Amityville Village trustees are considering whether to ask the state Financial Restructuring Board for Local Governments for some help. This rather new board can give advice about financial planning and the sharing of services with other communities -- and it can grant as much as $5 million in aid to villages that implement that advice.

In Amityville, though, the problems aren't hard to diagnose or fix, and a cash infusion from the state's taxpayers isn't justified.

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Amityville, which would be the first Long Island municipality to go to the board, meets the standards for help. A municipality has to have high property tax rates or a low average fund balance, and this one has both -- mostly because it spends so much on the village police.

More than 50 percent of the village's $15.4 million budget this year is going to police, including $1.3 million in separation pay for four retiring officers. Even in recent years when there weren't a lot of retirements, the 24-officer force ate more than 40 percent of the village budget.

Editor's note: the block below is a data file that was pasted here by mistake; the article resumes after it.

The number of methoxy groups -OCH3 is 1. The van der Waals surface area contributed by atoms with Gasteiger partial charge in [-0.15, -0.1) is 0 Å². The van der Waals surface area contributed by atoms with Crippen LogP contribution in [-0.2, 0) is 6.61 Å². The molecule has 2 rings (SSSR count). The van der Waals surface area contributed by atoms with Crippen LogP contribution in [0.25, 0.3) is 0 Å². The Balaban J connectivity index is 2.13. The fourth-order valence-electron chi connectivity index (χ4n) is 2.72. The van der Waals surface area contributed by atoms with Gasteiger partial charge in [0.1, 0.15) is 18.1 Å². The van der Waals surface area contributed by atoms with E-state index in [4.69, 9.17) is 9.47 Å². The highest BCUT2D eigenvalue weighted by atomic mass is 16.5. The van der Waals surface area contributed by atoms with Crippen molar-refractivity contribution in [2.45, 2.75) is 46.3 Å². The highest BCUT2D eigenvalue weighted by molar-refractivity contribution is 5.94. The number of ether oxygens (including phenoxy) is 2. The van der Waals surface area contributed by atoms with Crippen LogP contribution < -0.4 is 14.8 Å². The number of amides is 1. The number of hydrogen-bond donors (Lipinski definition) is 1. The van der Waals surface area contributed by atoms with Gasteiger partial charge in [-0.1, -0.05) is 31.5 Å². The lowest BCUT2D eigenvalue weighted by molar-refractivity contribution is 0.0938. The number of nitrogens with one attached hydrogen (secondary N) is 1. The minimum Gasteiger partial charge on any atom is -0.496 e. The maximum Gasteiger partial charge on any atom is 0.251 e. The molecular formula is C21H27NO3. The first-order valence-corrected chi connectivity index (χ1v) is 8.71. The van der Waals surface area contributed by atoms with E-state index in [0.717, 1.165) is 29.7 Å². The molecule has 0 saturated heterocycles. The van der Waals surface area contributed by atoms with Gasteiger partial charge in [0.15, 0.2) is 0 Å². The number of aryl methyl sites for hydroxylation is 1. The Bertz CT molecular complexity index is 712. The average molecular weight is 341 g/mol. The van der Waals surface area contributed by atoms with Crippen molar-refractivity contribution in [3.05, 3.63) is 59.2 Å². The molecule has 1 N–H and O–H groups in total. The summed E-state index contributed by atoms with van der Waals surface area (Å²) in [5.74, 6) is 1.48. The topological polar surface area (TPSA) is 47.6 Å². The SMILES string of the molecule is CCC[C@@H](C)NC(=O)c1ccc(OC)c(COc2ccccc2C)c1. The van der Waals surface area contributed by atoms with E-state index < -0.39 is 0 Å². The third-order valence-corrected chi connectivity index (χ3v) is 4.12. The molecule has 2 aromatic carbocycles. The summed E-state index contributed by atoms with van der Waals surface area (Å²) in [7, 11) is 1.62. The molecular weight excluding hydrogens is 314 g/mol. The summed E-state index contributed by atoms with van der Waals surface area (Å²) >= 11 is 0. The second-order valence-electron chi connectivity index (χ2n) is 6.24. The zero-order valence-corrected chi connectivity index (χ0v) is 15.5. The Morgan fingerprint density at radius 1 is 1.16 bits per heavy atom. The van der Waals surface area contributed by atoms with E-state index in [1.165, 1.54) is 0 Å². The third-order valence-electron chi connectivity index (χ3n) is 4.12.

The village has tried to get the well-compensated officers to renegotiate their contract, which runs through 2018. In addition to other smaller changes, officials last year proposed freezing the base pay of officers who had grossed more than $150,000 in 2013, which would have included 20 of the 24 officers. The union refused.

It would be cheaper for village residents if Amityville dissolved its force and went with county policing, even with the addition of county police district taxes on local bills. Still, Amityville residents have the right to have whatever force they choose. They just don't have the right to expect anyone else to help pay for it.